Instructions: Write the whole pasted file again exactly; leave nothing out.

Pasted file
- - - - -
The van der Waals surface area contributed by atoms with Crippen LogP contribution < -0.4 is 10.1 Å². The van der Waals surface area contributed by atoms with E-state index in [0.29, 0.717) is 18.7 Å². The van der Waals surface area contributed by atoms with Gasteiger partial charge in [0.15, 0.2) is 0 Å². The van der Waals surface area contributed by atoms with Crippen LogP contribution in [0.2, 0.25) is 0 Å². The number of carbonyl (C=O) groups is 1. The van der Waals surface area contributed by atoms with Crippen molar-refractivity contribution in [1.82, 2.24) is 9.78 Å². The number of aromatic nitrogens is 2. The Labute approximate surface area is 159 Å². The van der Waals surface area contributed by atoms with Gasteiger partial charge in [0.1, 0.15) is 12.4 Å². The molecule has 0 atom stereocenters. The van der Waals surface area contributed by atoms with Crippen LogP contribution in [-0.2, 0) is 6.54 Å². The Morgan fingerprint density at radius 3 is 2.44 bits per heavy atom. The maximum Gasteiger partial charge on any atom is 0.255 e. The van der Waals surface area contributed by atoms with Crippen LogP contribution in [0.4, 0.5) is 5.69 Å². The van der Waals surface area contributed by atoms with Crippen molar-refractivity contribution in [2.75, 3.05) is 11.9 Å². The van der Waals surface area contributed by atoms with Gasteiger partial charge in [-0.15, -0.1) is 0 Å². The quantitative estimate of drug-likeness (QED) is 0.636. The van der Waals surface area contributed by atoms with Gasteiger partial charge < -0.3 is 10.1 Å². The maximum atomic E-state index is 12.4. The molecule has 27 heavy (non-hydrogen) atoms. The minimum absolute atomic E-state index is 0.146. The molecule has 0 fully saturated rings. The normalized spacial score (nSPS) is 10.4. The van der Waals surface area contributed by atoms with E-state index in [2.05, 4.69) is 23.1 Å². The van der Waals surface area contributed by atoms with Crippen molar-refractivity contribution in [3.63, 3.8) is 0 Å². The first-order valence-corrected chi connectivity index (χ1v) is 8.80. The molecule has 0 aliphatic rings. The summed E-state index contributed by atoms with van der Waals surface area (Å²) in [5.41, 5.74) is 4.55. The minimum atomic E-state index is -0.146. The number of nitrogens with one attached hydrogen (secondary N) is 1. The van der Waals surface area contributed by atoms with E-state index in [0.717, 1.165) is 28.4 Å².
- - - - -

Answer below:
The van der Waals surface area contributed by atoms with Crippen LogP contribution < -0.4 is 10.1 Å². The van der Waals surface area contributed by atoms with E-state index in [0.29, 0.717) is 18.7 Å². The van der Waals surface area contributed by atoms with Gasteiger partial charge in [0.15, 0.2) is 0 Å². The van der Waals surface area contributed by atoms with Crippen LogP contribution in [0.2, 0.25) is 0 Å². The number of carbonyl (C=O) groups is 1. The van der Waals surface area contributed by atoms with Crippen molar-refractivity contribution in [1.82, 2.24) is 9.78 Å². The number of aromatic nitrogens is 2. The Labute approximate surface area is 159 Å². The van der Waals surface area contributed by atoms with Gasteiger partial charge in [0.1, 0.15) is 12.4 Å². The molecule has 0 atom stereocenters. The van der Waals surface area contributed by atoms with Crippen LogP contribution in [-0.2, 0) is 6.54 Å². The Morgan fingerprint density at radius 3 is 2.44 bits per heavy atom. The maximum Gasteiger partial charge on any atom is 0.255 e. The van der Waals surface area contributed by atoms with Crippen LogP contribution in [0.4, 0.5) is 5.69 Å². The van der Waals surface area contributed by atoms with Crippen molar-refractivity contribution in [2.75, 3.05) is 11.9 Å². The van der Waals surface area contributed by atoms with Gasteiger partial charge in [-0.15, -0.1) is 0 Å². The quantitative estimate of drug-likeness (QED) is 0.636. The van der Waals surface area contributed by atoms with Gasteiger partial charge < -0.3 is 10.1 Å². The maximum atomic E-state index is 12.4. The molecule has 27 heavy (non-hydrogen) atoms. The minimum absolute atomic E-state index is 0.146. The molecule has 0 fully saturated rings. The normalized spacial score (nSPS) is 10.4. The van der Waals surface area contributed by atoms with E-state index in [2.05, 4.69) is 23.1 Å². The van der Waals surface area contributed by atoms with Crippen molar-refractivity contribution in [3.63, 3.8) is 0 Å². The first-order valence-corrected chi connectivity index (χ1v) is 8.80. The molecule has 0 aliphatic rings. The summed E-state index contributed by atoms with van der Waals surface area (Å²) in [5.41, 5.74) is 4.55. The minimum atomic E-state index is -0.146. The number of nitrogens with one attached hydrogen (secondary N) is 1. The van der Waals surface area contributed by atoms with E-state index in [0.717, 1.165) is 28.4 Å².